On January 7, Adam Rose offered a presentation titled, “Mitigation and Resilience Save" at the Annual Symposium of the Multi-Hazard Mitigation Council. The MMC is an arm of the National Institute of Building Sciences (NIBS), an influential organization of architects and engineers that engages in a broad base of research, outreach, and implementation issues, including the MMC’s charge of addressing the safety of the built environment under extreme stress.
The MMC played a major role in guiding the development of FEMA’s HAZUS loss estimation software. It also managed the report to Congress titled Natural Hazard Mitigation Saves: An Independent Study to Assess the Future Savings from Mitigation Activities. Rose served as the research team leader on the benefit-cost analysis aspect of this 2005 study, which found that 10 years of FEMA hazard mitigation grants between 1993 and 2003 yielded benefits four times their costs. The study is widely known as the “4 to 1 mitigation study" and has been widely cited in the academic literature and congressional hearings. It has led to hundreds of millions of dollars of additional funding for FEMA mitigation efforts. Rose is a member of a team putting together a white paper for Congress to fund an update and extension of that study.
Rose’s talk summarized the 2005 study, which also found that the FEMA grants essentially had a yield equivalent to a 14% return on a 50-year annuity. Another perspective was that each dollar expended on the mitigation grants resulted in the reduction of $3.5 of federal government relief. However, he pointed out that 95% of the grants were public sector and that similar opportunities exist in the private sector, which owns 90% of the non-residential buildings in the US.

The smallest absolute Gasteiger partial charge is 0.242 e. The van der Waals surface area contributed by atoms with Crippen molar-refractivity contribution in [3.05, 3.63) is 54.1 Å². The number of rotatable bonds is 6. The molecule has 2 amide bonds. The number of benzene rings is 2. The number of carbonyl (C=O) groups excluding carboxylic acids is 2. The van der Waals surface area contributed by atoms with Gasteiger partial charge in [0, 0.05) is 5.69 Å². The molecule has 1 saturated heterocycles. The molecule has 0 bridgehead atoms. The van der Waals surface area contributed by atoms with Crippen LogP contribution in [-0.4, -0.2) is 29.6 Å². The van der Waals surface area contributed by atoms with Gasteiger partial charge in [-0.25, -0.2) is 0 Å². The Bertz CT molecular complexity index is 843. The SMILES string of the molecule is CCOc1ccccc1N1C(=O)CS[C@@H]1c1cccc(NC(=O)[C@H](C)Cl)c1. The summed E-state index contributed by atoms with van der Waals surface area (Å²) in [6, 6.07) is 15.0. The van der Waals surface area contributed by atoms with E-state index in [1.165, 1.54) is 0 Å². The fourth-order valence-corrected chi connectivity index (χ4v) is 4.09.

He also pointed out that the 2005 study did not delve into post-disaster resilience that could reduce business interruption (BI). BI just begins at the point of a disaster but continues until recovery. Recently, BI has even exceeded property damage in the case of Hurricane Katrina and in his own study of the economic consequences of the World Trade Center attacks. Rose explained the many low-cost options can be applied in this case, including contracting for back-up locations in advance of disasters, maintaining the vacant building stock in good order, cutting red-tape in insurance and government relief payments, and repairing and reconstructing buildings more quickly. He noted the need to more closely examine the balance between pre-disaster mitigation and post-disaster resilience.